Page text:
Department of Energy Argonne National Laboratory Office of Science NEWTON's Homepage NEWTON's Homepage
NEWTON, Ask A Scientist!
NEWTON Home Page NEWTON Teachers Visit Our Archives Ask A Question How To Ask A Question Question of the Week Our Expert Scientists Volunteer at NEWTON! Frequently Asked Questions Referencing NEWTON About NEWTON About Ask A Scientist Education At Argonne Why Are There Stars?
Name: Sharalyn
Status: other
Grade: other
Location: NV
Country: N/A
Date: N/A


Question:
Why do we have stars in are universe?


Replies:
Sharalyn,

Stars (and our Sun) are the result of matter being attracted to each other. Imagine that in the early history of the universe, there were just atoms. Since space is essentially frictionless, these atoms move around freely. Now some atoms might come into contact with each other and they might stick because electromagnetic forces tend to allow atoms to stick to each other. If enough of these atoms adhere to each other, then they will develop enough mass to have a measurable gravity. The gravitational forces are very long ranged so that clump of atoms will now start attracting other clumps of atoms until a big mass is developed. If the mass is mostly gaseous hydrogen and helium (the very first atoms) and the mass gets big enough, the gravitational force of all that mass going inward will start the nuclear reaction that causes stars to emit heat and light. You can imagine that this can happen anywhere in the universe where there are lots of these gases clumping together. And so we see stars.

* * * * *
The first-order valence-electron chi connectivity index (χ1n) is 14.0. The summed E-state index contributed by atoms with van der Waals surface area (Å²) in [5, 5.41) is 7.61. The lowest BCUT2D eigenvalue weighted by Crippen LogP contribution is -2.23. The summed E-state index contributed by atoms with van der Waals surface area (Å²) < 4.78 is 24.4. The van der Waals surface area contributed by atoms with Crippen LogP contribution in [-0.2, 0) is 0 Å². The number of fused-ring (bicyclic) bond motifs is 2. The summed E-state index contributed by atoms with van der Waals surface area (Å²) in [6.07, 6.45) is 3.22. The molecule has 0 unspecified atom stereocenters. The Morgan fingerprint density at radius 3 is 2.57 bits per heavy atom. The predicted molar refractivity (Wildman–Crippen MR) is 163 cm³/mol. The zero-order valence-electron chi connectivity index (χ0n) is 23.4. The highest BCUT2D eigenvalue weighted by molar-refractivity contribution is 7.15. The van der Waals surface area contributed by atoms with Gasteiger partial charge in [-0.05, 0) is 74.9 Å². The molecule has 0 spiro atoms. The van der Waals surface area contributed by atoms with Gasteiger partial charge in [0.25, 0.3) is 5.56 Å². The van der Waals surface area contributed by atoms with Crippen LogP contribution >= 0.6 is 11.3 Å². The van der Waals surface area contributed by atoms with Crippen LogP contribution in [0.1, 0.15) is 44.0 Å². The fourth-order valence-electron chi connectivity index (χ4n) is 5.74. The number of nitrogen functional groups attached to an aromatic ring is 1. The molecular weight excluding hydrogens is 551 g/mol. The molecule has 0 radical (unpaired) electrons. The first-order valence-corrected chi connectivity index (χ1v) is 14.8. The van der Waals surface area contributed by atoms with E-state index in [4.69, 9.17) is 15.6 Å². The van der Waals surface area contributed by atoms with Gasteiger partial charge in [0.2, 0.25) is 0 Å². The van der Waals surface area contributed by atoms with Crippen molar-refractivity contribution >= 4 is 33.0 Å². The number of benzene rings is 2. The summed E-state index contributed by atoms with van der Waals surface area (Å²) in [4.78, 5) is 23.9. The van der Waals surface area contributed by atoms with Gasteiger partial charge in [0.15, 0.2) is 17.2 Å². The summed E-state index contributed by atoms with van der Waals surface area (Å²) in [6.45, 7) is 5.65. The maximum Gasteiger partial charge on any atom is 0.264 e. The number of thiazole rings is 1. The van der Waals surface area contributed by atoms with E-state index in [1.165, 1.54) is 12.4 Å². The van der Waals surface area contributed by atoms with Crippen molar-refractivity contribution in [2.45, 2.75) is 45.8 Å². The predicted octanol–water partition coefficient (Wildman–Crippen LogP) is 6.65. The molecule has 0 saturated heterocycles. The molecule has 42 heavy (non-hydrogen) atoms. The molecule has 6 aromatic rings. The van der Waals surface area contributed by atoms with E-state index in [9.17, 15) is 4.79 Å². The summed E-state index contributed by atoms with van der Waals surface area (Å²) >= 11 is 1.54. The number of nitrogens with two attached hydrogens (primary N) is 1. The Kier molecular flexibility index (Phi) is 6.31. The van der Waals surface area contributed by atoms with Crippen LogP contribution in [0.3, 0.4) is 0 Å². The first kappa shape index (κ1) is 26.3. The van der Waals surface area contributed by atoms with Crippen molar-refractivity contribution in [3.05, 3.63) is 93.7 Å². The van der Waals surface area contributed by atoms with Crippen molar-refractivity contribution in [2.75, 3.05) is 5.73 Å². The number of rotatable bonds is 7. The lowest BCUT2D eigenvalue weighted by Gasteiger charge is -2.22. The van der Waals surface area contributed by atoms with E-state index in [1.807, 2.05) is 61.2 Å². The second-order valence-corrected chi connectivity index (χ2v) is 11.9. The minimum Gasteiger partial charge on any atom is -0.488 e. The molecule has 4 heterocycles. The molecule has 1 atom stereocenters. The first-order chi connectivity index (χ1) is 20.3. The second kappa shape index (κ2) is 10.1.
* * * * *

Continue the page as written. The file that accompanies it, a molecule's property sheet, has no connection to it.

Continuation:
Greg (Roberto Gregorius)


Dear Sharalyn,

We have stars because that is the most natural way or galaxies and the universe to be. Matter gets formed and immediately tries to galvanize in the simplest way possible. So with the help of gravity, matter (hydrogen at first) gathers together and is held together by gravity to form stars.

David Levy



Click here to return to the Astronomy Archives

NEWTON is an electronic community for Science, Math, and Computer Science K-12 Educators, sponsored and operated by Argonne National Laboratory's Educational Programs, Andrew Skipor, Ph.D., Head of Educational Programs.

For assistance with NEWTON contact a System Operator (help@newton.dep.anl.gov), or at Argonne's Educational Programs

NEWTON AND ASK A SCIENTIST
Educational Programs
Building 360
9700 S. Cass Ave.
Argonne, Illinois
60439-4845, USA
Update: June 2012
Weclome To Newton

Argonne National Laboratory